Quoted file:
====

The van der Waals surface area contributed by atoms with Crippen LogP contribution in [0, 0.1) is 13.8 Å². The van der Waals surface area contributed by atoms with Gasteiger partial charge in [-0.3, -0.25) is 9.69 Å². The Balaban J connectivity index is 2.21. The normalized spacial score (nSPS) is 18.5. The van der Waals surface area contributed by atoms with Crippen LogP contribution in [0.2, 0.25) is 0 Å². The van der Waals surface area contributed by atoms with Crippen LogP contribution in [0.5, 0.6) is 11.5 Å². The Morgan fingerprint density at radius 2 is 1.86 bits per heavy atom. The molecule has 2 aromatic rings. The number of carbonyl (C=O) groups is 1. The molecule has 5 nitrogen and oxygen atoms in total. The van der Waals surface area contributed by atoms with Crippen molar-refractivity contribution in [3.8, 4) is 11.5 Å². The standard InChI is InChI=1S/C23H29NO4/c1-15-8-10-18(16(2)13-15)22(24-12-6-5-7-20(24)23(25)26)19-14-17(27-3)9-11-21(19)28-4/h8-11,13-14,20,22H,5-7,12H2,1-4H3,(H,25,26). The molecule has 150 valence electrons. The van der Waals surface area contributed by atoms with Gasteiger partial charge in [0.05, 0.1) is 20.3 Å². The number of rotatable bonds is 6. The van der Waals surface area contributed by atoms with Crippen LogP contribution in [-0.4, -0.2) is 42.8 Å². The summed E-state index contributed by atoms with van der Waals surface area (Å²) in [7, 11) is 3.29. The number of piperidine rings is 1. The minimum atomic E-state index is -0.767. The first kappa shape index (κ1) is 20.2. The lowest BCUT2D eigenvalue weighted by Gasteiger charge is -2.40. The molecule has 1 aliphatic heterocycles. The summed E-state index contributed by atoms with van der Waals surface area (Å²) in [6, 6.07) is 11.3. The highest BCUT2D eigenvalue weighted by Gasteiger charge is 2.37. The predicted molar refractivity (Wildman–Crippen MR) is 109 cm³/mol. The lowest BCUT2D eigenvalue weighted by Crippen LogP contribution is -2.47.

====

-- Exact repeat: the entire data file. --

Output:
The van der Waals surface area contributed by atoms with Crippen LogP contribution in [0, 0.1) is 13.8 Å². The van der Waals surface area contributed by atoms with Gasteiger partial charge in [-0.3, -0.25) is 9.69 Å². The Balaban J connectivity index is 2.21. The normalized spacial score (nSPS) is 18.5. The van der Waals surface area contributed by atoms with Crippen LogP contribution in [0.2, 0.25) is 0 Å². The van der Waals surface area contributed by atoms with Crippen LogP contribution in [0.5, 0.6) is 11.5 Å². The Morgan fingerprint density at radius 2 is 1.86 bits per heavy atom. The molecule has 2 aromatic rings. The number of carbonyl (C=O) groups is 1. The molecule has 5 nitrogen and oxygen atoms in total. The van der Waals surface area contributed by atoms with Crippen molar-refractivity contribution in [3.8, 4) is 11.5 Å². The standard InChI is InChI=1S/C23H29NO4/c1-15-8-10-18(16(2)13-15)22(24-12-6-5-7-20(24)23(25)26)19-14-17(27-3)9-11-21(19)28-4/h8-11,13-14,20,22H,5-7,12H2,1-4H3,(H,25,26). The molecule has 150 valence electrons. The van der Waals surface area contributed by atoms with Gasteiger partial charge in [0.05, 0.1) is 20.3 Å². The number of rotatable bonds is 6. The van der Waals surface area contributed by atoms with Crippen LogP contribution in [-0.4, -0.2) is 42.8 Å². The summed E-state index contributed by atoms with van der Waals surface area (Å²) in [7, 11) is 3.29. The number of piperidine rings is 1. The minimum atomic E-state index is -0.767. The first kappa shape index (κ1) is 20.2. The lowest BCUT2D eigenvalue weighted by Gasteiger charge is -2.40. The molecule has 1 aliphatic heterocycles. The summed E-state index contributed by atoms with van der Waals surface area (Å²) in [6, 6.07) is 11.3. The highest BCUT2D eigenvalue weighted by Gasteiger charge is 2.37. The predicted molar refractivity (Wildman–Crippen MR) is 109 cm³/mol. The lowest BCUT2D eigenvalue weighted by Crippen LogP contribution is -2.47.